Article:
Slopes by Talisker | Restaurant Reviews | Salt Lake City | Salt Lake City Weekly
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Eat & Drink » Restaurant Reviews

Slopes by Talisker

France meets America at new Canyons restaurant



The improvements at Canyons resort since Talisker Corp. took over have been many—most notably with regard to the eating options there. I’ve already given ink to some of the newer Canyons dining destinations, such as Cloud Dine, Alpine House, Umbrella Bar, Red Tail Grill, the all-kosher Bistro and, of course, the resort’s excellent signature restaurant: The Farm. Well, now that Talisker has teamed up with the Park City Waldorf Astoria in the dining department, there is even more to love. New to the Waldorf Astoria this season is Crave Coffee Shop, Scoop Poolside Café and the hotel’s fine-dining spot, the somewhat-clunkily named Slopes by Talisker. We’ll just call it Slopes.

Folks who were fans of Spruce restaurant will feel right at home in Slopes. The décor in the dining room and lounge is virtually the same; nothing much has changed except for new flooring, which helped to subdue some of the restaurant’s noise. I’m glad that Talisker didn’t do a major makeover of Spruce; if it ain’t broke, don’t fix it. Spruce was one of Utah’s most elegant and attractive restaurants. And now, Slopes is.

Some of the Spruce wait staff and management still remains, and some have moved on. One thing is certain: You can fully expect top-notch, professional service at Slopes. Servers and managers are very knowledgeable about the menus and wine selection, and this is the only Utah restaurant I know where you’ll see fresh tablecloths being ironed between seatings. And yet, all this elegance comes without stuffiness. Some folks at Slopes dress up for a hot night out, but there are also guys in baseball caps and ski hats. Fashion-wise, anything goes.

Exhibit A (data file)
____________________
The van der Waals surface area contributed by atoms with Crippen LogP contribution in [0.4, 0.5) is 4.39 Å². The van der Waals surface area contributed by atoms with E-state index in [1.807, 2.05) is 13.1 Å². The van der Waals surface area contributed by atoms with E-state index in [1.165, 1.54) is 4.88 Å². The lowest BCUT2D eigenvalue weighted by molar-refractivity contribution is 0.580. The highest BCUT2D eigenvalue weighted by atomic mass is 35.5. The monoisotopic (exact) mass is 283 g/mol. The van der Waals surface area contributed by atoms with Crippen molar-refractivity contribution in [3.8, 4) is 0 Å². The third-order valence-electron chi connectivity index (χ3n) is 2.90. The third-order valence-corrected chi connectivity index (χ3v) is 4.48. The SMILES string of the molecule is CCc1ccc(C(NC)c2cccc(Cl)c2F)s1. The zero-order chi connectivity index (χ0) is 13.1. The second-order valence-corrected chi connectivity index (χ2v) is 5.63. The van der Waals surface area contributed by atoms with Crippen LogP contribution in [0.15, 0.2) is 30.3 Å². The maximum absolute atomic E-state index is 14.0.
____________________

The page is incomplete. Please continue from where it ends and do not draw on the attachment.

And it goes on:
The menu, of course, has been completely redone since Spruce by John Murcko, Talisker executive chef, and Clement Gelas, Slopes head chef. If the Gelas name sounds familiar, it might be because he served in the kitchens at Grappa, Wahso and Ghidotti’s in Park City, along with working at The Cabin, Talisker on Main and, most recently, Talisker’s Tuhaye Table Cafe. He’s originally from Boege, France, just a stone’s throw from Lake Geneva. Gelas came here to ski, originally, but found a home in some of the best restaurant kitchens in Summit County.

The cuisine at Slopes spotlights Gelas’ French cooking techniques in combination with American ingredients—local, whenever possible. So, for example, a tuna paillard starter ($16) is thinly sliced rounds of raw tuna topped with shelling beans and pine-nut tahini, along with a nod to France: picholine olive tapenade. It’s a remarkable way to begin a meal. The same can be said for the rich and wonderful smoked-duck ravioli, which was actually more like tortelloni—freshly made pasta stuffed with house-smoked duck and Napa cabbage in a shallow pool of heavenly mushroom broth ($14). The “display of winter beets” appetizer ($13) is a work of art, an absolutely gorgeous mélange of yellow and red beets with shaved baby carrots, pistachio-dill pesto, olive-oil-braised jicama, frisée and micro cilantro. It’s so gorgeous you’d like to hang it on your living-room wall.